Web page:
New Haven Register (Sunday) (New Haven, CT)

A winding path from Conn. to Chicago mayor

- HUGH BAILEY COMMENTARY Hugh Bailey is editorial page editor of the Connecticu­t Post and New Haven Register. He can be reached at hbailey@hearstmedi­

Paul Vallas, today the frontrunne­r to be the next mayor of Chicago, had a short tenure in Connecticu­t that may have marked the peak of the school reform craze here. Few people miss it. Or him.

He arrived as Bridgeport superinten­dent just as the state and nation were experienci­ng a periodic wave of changes sold as benefiting children, but that mainly serve to undermine public schools. This included a push for more charter schools, a drive for mayoral control of education and state takeover of “underperfo­rming” schools.

That wave has mostly subsided. Charter schools are still around, but few sell them as a large-scale answer to the state’s educationa­l needs. The idea of phasing out elected school boards has come full circle — where once New Haven was cited as a model for places like Bridgeport, now more people are saying that mayoral control denies accountabi­lity, and that only elections allow voters to have a say in how schools are run — exactly what reform opponents argued a decade ago.

Vallas came to Bridgeport in 2012 with a lengthy resume and a reputation — largely selfconstr­ucted — as miracle worker. He wasn’t. There isn’t any such thing. It’s not that he accomplish­ed nothing, it’s that he managed to alienate nearly everyone in his short time here — comparing yourself to Michael Jordan will do that — to the point that people couldn’t wait until he was gone.

Also, the board that hired him was itself illegitima­te, which is a long story.

Now, a decade later, Vallas is the favorite to be the next mayor of Chicago.

He’s best known for education, but that’s not what he’s running on. Vallas, in surging to the head of a crowded Chicago primary field, is following the time-honored tradition of trying to scare people into voting for him.

A sign waved around at his victory party after the first round of voting summed it up: “Putting Crime and Your Safety First.”

Chicago is, in certain circles, a nationwide shorthand for violent crime, and it’s true that by many measures crime was up during the pandemic. It’s dropped since then, and despite its reputation, Chicago is not far off on most measures from major cities around the country.

Still, as ought to be clear by now, perception of crime and the reality of crime are two different things, and often have no relation to one another.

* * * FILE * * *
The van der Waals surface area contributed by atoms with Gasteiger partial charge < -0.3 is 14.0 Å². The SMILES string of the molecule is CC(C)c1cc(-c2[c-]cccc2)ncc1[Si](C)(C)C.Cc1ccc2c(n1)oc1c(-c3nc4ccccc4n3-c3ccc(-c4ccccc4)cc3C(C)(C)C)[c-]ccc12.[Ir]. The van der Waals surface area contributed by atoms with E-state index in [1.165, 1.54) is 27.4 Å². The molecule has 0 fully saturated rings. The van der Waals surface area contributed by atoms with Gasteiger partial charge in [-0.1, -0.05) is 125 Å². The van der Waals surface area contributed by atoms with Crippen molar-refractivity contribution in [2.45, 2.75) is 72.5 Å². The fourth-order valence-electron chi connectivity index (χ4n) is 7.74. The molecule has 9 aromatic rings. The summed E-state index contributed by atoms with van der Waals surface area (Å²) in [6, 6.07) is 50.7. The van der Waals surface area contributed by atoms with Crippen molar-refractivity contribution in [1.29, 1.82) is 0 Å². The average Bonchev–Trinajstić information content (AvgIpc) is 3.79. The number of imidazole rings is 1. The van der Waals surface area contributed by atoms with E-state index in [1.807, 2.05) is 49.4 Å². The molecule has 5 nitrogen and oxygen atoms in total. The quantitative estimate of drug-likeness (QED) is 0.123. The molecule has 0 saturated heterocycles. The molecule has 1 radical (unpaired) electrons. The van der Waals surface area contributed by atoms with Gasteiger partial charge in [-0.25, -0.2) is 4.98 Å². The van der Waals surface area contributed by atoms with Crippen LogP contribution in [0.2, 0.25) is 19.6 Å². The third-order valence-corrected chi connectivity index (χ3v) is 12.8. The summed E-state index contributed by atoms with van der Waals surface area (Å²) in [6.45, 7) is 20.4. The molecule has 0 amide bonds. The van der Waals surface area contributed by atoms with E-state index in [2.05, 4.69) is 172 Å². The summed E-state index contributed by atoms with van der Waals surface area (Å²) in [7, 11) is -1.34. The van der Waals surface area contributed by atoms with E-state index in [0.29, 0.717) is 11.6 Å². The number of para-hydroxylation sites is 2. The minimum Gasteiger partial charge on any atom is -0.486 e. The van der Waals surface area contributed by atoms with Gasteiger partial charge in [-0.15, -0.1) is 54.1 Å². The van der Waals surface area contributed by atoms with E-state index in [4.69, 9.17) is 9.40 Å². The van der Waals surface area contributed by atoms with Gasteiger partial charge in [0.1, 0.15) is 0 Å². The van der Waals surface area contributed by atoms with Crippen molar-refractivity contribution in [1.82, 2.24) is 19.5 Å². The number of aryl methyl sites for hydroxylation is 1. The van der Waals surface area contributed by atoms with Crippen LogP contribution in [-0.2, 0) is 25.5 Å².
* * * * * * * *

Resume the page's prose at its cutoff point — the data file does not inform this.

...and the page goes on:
Vallas is a Democrat, as is necessary to win in a place like Chicago. The era when Republican­s are competitiv­e in major cities appears over, but the result is that conservati­ve Democrats like Vallas and New York City’s Eric Adams fill that void. Selling themselves as a solution to the crime that ravages their cities (or doesn’t, depending on who you ask and where they live) is proving potent.

Even the president of the United States is getting in on the action, taking a “tough on crime” stance in Washington, D.C., that won’t make anyone safer, but might look good in campaign ads.

Connecticu­t is not immune to such appeals. An entire gubernator­ial election was just held under such auspices, with one party trying desperatel­y to convince voters it was unsafe to venture out of their suburban front doors. That the tactic failed does not mean it will hold less appeal next time.

That same party, fresh off an election where a crime-centric approach won them exactly nothing, is still making the same appeals. State Republican­s held a news conference recently criticizin­g the state for shortening the sentences of some violent offenders, calling on the governor to cease commutatio­ns until they get an explanatio­n. They didn’t say the practice was harming public safety — that much was just assumed. They also didn’t mention the staggering public costs of keeping people locked up decades after any threat to the public would have subsided. All that matters is keeping people in prison.

Fear works in city politics, too. The current mayor of Bridgeport fear-mongered his predecesso­r out of office in a 2015 primary with nonstop talk of crime (which, to be clear, has not gone away under present leadership).

Crime will always be a potent political topic because our inability to deal with poverty and unwillingn­ess to tackle lax gun laws means it will never go away. What we could do is take a lesson on what works and what doesn’t.

If “tough on crime” policies — things like longer sentences, tougher crackdowns, more police, more prisons — were the answer, the United States would be the safest country on the planet. No one locks up more people than we do — not China, which has four times our population, not anyone. Per capita, our rate of incarcerat­ing our citizens is among the highest in the world, alongside the likes of El Salvador and Turkmenist­an.

Despite all this, no one pays a political price for proposing we do more of what we’ve always done, whether that’s locking up more people for longer sentences or showering more money on law enforcemen­t. Proposing alternativ­es, though, gets you branded a radical, or unserious, or someone who doesn’t care about crime victims and only wants to coddle lawbreaker­s.

Paul Vallas is not about to solve crime in Chicago, any more than he solved education in Bridgeport. It’s up to voters to demand something different.

 ?? Getty Images ?? Chicago mayoral candidate Paul Vallas holds a press conference on March 7 in Chicago.
Getty Images Chicago mayoral candidate Paul Vallas holds a press conference on March 7 in Chicago.
 ?? ??

Newspapers in English

Newspapers from United States